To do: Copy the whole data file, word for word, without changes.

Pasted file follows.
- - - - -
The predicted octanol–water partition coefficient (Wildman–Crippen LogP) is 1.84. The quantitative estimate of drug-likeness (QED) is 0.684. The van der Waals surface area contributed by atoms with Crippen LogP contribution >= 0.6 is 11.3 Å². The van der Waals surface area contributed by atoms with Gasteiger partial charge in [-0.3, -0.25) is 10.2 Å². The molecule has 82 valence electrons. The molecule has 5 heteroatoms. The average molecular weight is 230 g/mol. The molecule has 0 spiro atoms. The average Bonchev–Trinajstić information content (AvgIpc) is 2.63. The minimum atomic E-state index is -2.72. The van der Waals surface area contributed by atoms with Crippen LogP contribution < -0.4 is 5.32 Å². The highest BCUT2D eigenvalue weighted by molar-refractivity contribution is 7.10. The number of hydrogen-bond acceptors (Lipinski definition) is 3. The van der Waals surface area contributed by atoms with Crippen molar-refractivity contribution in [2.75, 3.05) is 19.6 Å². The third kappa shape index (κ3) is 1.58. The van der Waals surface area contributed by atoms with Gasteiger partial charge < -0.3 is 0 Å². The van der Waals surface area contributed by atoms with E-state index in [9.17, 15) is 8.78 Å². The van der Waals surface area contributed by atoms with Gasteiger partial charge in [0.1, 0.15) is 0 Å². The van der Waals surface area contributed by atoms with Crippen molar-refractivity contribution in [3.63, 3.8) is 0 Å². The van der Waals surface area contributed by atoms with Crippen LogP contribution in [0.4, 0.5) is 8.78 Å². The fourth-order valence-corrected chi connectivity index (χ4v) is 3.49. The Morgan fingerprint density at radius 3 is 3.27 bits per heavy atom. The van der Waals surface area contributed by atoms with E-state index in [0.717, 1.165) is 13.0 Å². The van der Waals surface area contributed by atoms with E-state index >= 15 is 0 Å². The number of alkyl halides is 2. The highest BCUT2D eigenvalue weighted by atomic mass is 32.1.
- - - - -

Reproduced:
The predicted octanol–water partition coefficient (Wildman–Crippen LogP) is 1.84. The quantitative estimate of drug-likeness (QED) is 0.684. The van der Waals surface area contributed by atoms with Crippen LogP contribution >= 0.6 is 11.3 Å². The van der Waals surface area contributed by atoms with Gasteiger partial charge in [-0.3, -0.25) is 10.2 Å². The molecule has 82 valence electrons. The molecule has 5 heteroatoms. The average molecular weight is 230 g/mol. The molecule has 0 spiro atoms. The average Bonchev–Trinajstić information content (AvgIpc) is 2.63. The minimum atomic E-state index is -2.72. The van der Waals surface area contributed by atoms with Crippen LogP contribution < -0.4 is 5.32 Å². The highest BCUT2D eigenvalue weighted by molar-refractivity contribution is 7.10. The number of hydrogen-bond acceptors (Lipinski definition) is 3. The van der Waals surface area contributed by atoms with Crippen molar-refractivity contribution in [2.75, 3.05) is 19.6 Å². The third kappa shape index (κ3) is 1.58. The van der Waals surface area contributed by atoms with Gasteiger partial charge < -0.3 is 0 Å². The van der Waals surface area contributed by atoms with E-state index in [9.17, 15) is 8.78 Å². The van der Waals surface area contributed by atoms with Gasteiger partial charge in [0.1, 0.15) is 0 Å². The van der Waals surface area contributed by atoms with Crippen molar-refractivity contribution in [3.63, 3.8) is 0 Å². The van der Waals surface area contributed by atoms with Crippen LogP contribution in [0.4, 0.5) is 8.78 Å². The fourth-order valence-corrected chi connectivity index (χ4v) is 3.49. The Morgan fingerprint density at radius 3 is 3.27 bits per heavy atom. The van der Waals surface area contributed by atoms with E-state index in [0.717, 1.165) is 13.0 Å². The van der Waals surface area contributed by atoms with E-state index >= 15 is 0 Å². The number of alkyl halides is 2. The highest BCUT2D eigenvalue weighted by atomic mass is 32.1.